By Drew AIles
By Taylor Boylston
By Bree Davies
By Emerald O'Brien
By Gina Tron
By Jon Solomon
By Drew Ailes
Fans of Rancid feel that the group is one of the last real punk bands, while detractors accuse the quartet of being a band of poseurs. But no one ever called the combo a wedding band until this summer, when Rancid members did the unthinkable: They performed at a wedding.
Fortunately, the gig turned out to be a pretty hip one--a reception for attendees of a traditional Tibetan ceremony during which Dechen Wangdu married Adam Yauch of the Beastie Boys. "Adam calls up and goes, 'Hey, I'm getting married. Would you guys play my wedding? You're Dechen's favorite band, and it would be a surprise,'" says Rancid bassist Matt Freeman. "And they've been really nice to us; we've known them for a while. So we were like, 'Sure.'
"It's at this place in New York City, and we show up and set up, and she still doesn't know about it," Freeman continues. "We're all dressed up in sharkskin suits--we looked cool--and there's all these Tibetan people and all of Mr. Yauch's family. And we played our set. I knew the Beastie Boys would be cool with it, but you had all these older people there, too, and we didn't know if they were going to throw shit or what. But they were really into it. It was pretty fucking cool."
So, too, is Life Won't Wait, the latest CD by Freeman, guitarist/vocalist Tim Armstrong, guitarist Lars Frederiksen and drummer Brett Reed. The disc's typically Rancid mix of often-political punk and ska has given critics who see Rancid as little more than a Clash tribute act plenty of ammo--a fact that amuses Freeman. ("We've been compared to the Clash for four years," he says. "Now I feel odd when someone doesn't bring it up in an interview. I'm like, 'You didn't ask about the Clash. You want to hear about that, you know.'") But a closer listen reveals that the album is Rancid's most varied, wide-ranging and professional effort to date. Indeed, Life is so polished that some longtime followers may be put off by it.
"I think we probably have alienated some people," Freeman acknowledges. "But you can't please all the people all the time--and I think people really underestimate music fans. Punk-rock fans, especially, are wicked smart; they know a lot. And I think we've built up a track record of always trying something different. So I think people who follow us knew that this record was going to be different.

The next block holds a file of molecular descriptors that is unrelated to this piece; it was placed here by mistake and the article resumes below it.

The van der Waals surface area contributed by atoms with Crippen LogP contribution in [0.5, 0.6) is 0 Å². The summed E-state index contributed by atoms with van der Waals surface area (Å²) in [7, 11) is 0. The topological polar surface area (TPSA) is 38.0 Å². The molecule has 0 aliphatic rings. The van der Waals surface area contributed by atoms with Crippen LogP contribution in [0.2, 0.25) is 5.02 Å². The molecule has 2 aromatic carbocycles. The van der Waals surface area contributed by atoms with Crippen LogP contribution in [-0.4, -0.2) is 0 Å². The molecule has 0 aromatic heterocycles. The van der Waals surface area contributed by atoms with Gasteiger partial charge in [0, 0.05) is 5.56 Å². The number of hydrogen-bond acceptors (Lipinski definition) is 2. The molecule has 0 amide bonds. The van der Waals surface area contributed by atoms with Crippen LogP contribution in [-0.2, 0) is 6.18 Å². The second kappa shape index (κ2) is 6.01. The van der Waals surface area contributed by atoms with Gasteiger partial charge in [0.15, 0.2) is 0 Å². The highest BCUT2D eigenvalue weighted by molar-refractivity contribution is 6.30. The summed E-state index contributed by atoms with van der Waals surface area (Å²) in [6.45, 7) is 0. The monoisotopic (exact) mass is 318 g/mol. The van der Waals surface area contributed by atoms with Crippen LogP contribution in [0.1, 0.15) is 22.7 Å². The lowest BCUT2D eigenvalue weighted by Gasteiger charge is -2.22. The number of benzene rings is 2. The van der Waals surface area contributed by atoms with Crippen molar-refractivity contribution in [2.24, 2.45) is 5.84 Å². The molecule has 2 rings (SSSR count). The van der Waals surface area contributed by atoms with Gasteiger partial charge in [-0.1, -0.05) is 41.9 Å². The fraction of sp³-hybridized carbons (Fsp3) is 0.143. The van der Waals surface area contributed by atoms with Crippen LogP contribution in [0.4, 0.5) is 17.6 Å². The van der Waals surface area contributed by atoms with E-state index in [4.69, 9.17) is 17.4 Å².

"No one wants to alienate their fans. But at the same time, you have to be honest with yourself and honest with them, too. I mean, if we put out something like our self-titled record and we weren't feeling it but we did it because we'd been hearing that's what people wanted to hear, that wouldn't be very honest--and I think people would be just as pissed off. I think people appreciate honesty."
Freeman and Armstrong have been trying to infuse their music with this quality since 1987, when they joined with vocalist Jesse Michaels and drummer Dave Mello to form Operation Ivy, an outfit that exhibited the same Clash/Specials influences that Rancid continues to draw upon. The band put out an EP, Hectic, in 1988 on Lookout Records (later to be closely associated with Green Day) and delivered the full-length Energy the next year. But soon after the album hit stores, the band splintered, with Michaels going off to become a Buddhist monk.
Rather than follow Michaels to the monastery, Freeman and Armstrong recruited drummer Reed and declared themselves Rancid. Their debut, an EP dubbed I'm Not the Only One, was issued in 1992, and shortly after 1993's Rancid appeared, guitarist Frederiksen joined the lineup. "Radio," a single from the band's next album, 1994's Let's Go, was co-written by Green Day's Billy Joe Armstrong, establishing a connection that made Rancid the flavor of the week after Green Day's Dookie became one of the biggest smashes of that year. A&R scouts came calling in huge numbers, and Madonna went so far as to send the boys a nude photo of herself (from her notorious book Sex) in an effort to convince them to sign with her company, Maverick. The situation was so absurd, Freeman says, "that at times we just felt like it was us four in the fucking jungle behind enemy lines, like a fucking war movie. We had this major label [Epic] offer us, like, $1.5 million, which I'd never, ever thought was possible in my lifetime.
"I don't think we could have got through it if we had some sort of ego thing or if everyone was out for himself. You had these people saying, 'Take the money' or 'Don't take the money.' Everyone had an opinion. But we all stuck together on it, and that brought us pretty close." He adds, "As long as you're friends, and as long as you're close to each other, all this other crazy stuff that happens doesn't really make a difference."
In the end the band decided to make ...And Out Come the Wolves, its 1995 followup to Let's Go, for Epitaph, the recording home of such groups as NOFX and Bad Religion. The firm allowed the players to assemble Life Won't Wait at their own pace. "We'd never really stopped before," Freeman says. "We'd record, tour, record, tour. But this time we took some time off and reflected and lived our lives a little bit."